Raw pack or pre-cook?
When canning regular cubed beef or chicken, I find raw pack easy and effective. However, I prefer to pre-cook ground beef prior to canning. Pre-cooking ground beef gives a better texture because the beef breaks up into smaller pieces. Raw packed methods will end with large chunks of beef. Also, pre-cooking allows you to remove most of the fat, giving you a lean product. Both will work, so the choice is yours.
Items needed to pressure can ground beef
- Pressure canner – I use this one
- Pint jars
- fresh canning lids
- canning rings
- stock pot
- ground beef
- salt (optional)
- pot with boiling water
- white vinegar
- clean towels
How to pressure can ground beef
Place you jars in the dishwasher to clean or clean by hand with soap and water. The jars do not need to be sterile.
Fill pressure canner with recommended amount of water; usually this is 3 inches of water. Place on stove and begin to heat the water.
In a large stockpot, add the ground beef and cook until nicely browned, breaking up into pieces as it cooks (Note: it does not need to be completely cook through).
Drain beef in a colander and rinse to remove excess fat.
Place canning lids into a bowl of hot water to soften the rubber seal.
Fill the jars with ground beef to 1-inch headspace from top of jar. Use a butter knife or plastic spatula to remove air bubbles and pack hamburger into jars more densely.
Add 1/2 teaspoon salt to each jar if desired.
Ladle each jar with boiling water leaving a 1-inch headspace from top of jar. Again, use spatula to remove air bubbles.
Wipe the rim of each jar with a clean towel dipped in white vinegar to remove any residue.
Place canning lid on top of each jar and screw band on to finger tightness.
Processing ground beef
Place jars into canner and then place the canner lid on according to instructions.
Heat the canner until steam is coming in a constant stream from the vent on the lid. Begin timing for 10 minutes. (Note: if steam stops or does not continue at a constant rate, wait until it is constant and start timing from that point)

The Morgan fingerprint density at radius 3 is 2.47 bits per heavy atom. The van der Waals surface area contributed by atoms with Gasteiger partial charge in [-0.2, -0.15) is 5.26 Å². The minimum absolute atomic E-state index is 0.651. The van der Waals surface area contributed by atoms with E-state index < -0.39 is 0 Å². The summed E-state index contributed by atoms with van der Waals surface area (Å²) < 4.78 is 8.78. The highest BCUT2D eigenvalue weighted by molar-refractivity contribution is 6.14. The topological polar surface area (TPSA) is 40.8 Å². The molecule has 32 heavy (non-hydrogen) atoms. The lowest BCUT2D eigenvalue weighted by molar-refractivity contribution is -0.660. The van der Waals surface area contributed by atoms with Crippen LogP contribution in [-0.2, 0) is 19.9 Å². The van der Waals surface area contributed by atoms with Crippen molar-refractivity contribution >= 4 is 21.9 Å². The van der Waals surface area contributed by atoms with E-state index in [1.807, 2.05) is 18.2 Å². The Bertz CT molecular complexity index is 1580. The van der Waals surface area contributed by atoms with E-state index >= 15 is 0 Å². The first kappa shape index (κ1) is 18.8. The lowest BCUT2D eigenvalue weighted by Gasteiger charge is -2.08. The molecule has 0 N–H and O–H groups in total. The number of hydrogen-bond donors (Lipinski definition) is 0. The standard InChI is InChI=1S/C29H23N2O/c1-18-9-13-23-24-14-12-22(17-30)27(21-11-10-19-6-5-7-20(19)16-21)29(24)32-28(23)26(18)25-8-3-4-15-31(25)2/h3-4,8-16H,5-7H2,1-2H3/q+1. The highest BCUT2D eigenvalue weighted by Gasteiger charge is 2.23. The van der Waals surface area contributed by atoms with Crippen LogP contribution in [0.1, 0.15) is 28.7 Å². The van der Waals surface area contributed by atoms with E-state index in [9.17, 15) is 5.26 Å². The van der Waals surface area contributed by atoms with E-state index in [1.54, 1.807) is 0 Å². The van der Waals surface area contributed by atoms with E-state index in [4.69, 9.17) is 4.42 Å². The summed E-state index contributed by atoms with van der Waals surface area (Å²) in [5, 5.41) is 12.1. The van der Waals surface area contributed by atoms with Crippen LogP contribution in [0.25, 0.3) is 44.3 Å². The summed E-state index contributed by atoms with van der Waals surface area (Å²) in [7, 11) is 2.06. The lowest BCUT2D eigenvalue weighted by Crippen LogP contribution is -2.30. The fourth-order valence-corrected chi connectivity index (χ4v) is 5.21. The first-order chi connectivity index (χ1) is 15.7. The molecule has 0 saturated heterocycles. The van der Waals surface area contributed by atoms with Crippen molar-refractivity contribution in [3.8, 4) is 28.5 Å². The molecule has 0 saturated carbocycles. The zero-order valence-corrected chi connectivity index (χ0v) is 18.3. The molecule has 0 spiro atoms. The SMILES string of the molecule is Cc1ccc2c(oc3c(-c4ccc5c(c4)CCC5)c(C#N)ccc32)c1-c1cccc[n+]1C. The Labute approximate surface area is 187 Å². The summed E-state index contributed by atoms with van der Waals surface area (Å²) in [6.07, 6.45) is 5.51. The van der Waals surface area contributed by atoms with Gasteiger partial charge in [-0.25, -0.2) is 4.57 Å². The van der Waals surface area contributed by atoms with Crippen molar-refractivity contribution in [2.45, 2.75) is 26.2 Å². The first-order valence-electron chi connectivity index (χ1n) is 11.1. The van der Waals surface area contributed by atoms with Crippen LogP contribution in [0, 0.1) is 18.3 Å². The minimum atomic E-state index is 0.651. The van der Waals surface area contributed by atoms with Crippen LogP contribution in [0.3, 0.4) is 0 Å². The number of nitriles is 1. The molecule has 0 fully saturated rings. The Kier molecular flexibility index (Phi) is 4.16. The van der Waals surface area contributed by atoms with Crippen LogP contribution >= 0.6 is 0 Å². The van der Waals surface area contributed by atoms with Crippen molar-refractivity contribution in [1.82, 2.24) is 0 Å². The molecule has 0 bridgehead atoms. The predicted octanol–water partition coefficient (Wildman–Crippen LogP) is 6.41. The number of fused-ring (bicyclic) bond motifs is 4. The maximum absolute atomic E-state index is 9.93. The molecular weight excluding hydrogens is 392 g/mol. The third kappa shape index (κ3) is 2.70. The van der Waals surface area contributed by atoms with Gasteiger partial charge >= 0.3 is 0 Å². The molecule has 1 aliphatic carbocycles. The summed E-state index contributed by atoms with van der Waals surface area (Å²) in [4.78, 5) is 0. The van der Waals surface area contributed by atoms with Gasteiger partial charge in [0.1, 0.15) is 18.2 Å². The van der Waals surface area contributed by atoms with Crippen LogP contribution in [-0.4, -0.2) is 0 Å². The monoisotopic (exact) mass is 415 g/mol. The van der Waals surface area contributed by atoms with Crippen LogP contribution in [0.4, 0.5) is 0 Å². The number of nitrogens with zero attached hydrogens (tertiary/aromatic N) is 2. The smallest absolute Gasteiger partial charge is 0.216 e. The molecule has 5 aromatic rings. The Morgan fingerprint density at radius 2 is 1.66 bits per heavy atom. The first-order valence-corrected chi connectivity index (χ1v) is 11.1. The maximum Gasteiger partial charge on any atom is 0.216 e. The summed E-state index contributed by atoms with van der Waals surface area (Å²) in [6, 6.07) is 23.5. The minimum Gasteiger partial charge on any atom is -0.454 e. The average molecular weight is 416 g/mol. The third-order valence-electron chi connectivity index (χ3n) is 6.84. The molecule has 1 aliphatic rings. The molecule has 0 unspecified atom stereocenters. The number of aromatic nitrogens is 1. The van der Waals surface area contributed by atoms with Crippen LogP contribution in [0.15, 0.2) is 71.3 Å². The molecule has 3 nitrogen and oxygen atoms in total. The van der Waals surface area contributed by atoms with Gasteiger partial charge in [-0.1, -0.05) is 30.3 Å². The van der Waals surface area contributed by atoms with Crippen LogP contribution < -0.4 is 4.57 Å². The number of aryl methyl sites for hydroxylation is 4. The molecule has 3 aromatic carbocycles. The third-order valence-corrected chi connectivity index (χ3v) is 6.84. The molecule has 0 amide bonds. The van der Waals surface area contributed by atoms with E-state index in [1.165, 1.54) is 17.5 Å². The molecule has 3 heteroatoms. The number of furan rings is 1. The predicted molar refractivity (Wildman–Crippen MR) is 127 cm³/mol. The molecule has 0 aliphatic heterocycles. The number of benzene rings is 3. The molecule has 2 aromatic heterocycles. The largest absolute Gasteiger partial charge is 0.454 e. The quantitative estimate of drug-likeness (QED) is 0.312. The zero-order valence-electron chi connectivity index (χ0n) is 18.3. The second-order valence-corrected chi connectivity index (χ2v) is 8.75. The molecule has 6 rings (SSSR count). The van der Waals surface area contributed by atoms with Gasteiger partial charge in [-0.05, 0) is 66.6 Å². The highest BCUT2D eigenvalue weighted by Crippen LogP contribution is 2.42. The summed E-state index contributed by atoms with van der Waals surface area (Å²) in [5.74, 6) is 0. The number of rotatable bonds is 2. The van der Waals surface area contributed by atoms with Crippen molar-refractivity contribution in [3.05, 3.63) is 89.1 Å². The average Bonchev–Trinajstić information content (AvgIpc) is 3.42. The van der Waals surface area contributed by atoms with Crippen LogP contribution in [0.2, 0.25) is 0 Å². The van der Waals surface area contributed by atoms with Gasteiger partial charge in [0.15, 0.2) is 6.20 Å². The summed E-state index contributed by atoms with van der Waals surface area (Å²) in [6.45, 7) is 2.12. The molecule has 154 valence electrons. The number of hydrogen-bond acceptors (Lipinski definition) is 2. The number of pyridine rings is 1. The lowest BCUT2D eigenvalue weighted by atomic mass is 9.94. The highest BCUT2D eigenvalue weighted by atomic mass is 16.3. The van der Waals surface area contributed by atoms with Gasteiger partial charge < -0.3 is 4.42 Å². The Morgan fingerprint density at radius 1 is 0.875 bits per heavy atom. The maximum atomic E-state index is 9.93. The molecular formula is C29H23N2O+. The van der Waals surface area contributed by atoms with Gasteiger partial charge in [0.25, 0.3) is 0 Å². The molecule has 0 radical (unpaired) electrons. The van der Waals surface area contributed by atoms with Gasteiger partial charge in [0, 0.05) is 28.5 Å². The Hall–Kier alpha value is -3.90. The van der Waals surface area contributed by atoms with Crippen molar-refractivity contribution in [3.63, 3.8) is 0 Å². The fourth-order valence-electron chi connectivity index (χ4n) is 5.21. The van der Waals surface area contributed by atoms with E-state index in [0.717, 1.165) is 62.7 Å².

Once full steam has been venting for a full 10 minutes, add the weight to the vent spout. Mine is only one weight, but some canners have optional pounds. Use 10 pounds of weight. And YES! Everyone needs a hamburger timer!
Carefully watch the gauge on the lid begin to rise until it reaches 10-11 pounds of pressure.
When the gauge reaches 10 pounds and does not waver, begin process timing: 75 minutes for pint jars and 90 minutes for quart jars. (Note: if pressure drops during any time, adjust heat level and bring the pressure back to desired level. Start timing of the process over at this point)
When process time of complete, turn the heat off and allow the pressure to come down naturally. Do NOT remove the weighted gauge. This can cause rapid pressure release and jar breakage!
Here is a picture of my garage canning station that I installed last year! I found the sink for free at a local neighbor’s house and the stove for $100! SQUEE!
Once pressure is at zero, remove the weighted gauge. Allow another 10 minutes prior to opening lid.
Always open the lid away from you so that steam and hot water does not burn you. Allow jars to cool another 15 minutes before removing.
With jar lifter, remove jars and allow to cool for 24 hours in a draft-free area.
Remove bands and wipe jars with clean towel. Label the lid with your content goodies and date made!
And there you have it! Delicious, healthy, home-canned ground beef ready to use! How do you use YOUR canned ground beef? Let me know in the comments below. Thank you for stopping by!